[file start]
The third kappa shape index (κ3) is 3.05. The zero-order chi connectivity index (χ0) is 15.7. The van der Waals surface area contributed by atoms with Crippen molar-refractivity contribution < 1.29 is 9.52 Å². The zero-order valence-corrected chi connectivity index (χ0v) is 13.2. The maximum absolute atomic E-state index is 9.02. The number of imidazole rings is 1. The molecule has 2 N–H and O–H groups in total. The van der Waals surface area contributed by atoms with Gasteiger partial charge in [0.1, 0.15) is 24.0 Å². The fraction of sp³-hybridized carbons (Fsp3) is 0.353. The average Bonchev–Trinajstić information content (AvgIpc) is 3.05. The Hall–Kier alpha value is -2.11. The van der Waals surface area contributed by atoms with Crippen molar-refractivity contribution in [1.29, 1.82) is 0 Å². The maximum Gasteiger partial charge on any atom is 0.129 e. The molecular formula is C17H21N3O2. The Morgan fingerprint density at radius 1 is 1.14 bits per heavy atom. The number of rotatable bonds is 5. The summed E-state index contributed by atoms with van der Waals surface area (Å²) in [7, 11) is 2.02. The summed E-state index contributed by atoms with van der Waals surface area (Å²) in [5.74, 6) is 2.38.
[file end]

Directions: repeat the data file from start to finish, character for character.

The third kappa shape index (κ3) is 3.05. The zero-order chi connectivity index (χ0) is 15.7. The van der Waals surface area contributed by atoms with Crippen molar-refractivity contribution < 1.29 is 9.52 Å². The zero-order valence-corrected chi connectivity index (χ0v) is 13.2. The maximum absolute atomic E-state index is 9.02. The number of imidazole rings is 1. The molecule has 2 N–H and O–H groups in total. The van der Waals surface area contributed by atoms with Gasteiger partial charge in [0.1, 0.15) is 24.0 Å². The fraction of sp³-hybridized carbons (Fsp3) is 0.353. The average Bonchev–Trinajstić information content (AvgIpc) is 3.05. The Hall–Kier alpha value is -2.11. The van der Waals surface area contributed by atoms with Crippen molar-refractivity contribution in [1.29, 1.82) is 0 Å². The maximum Gasteiger partial charge on any atom is 0.129 e. The molecular formula is C17H21N3O2. The Morgan fingerprint density at radius 1 is 1.14 bits per heavy atom. The number of rotatable bonds is 5. The summed E-state index contributed by atoms with van der Waals surface area (Å²) in [7, 11) is 2.02. The summed E-state index contributed by atoms with van der Waals surface area (Å²) in [5.74, 6) is 2.38.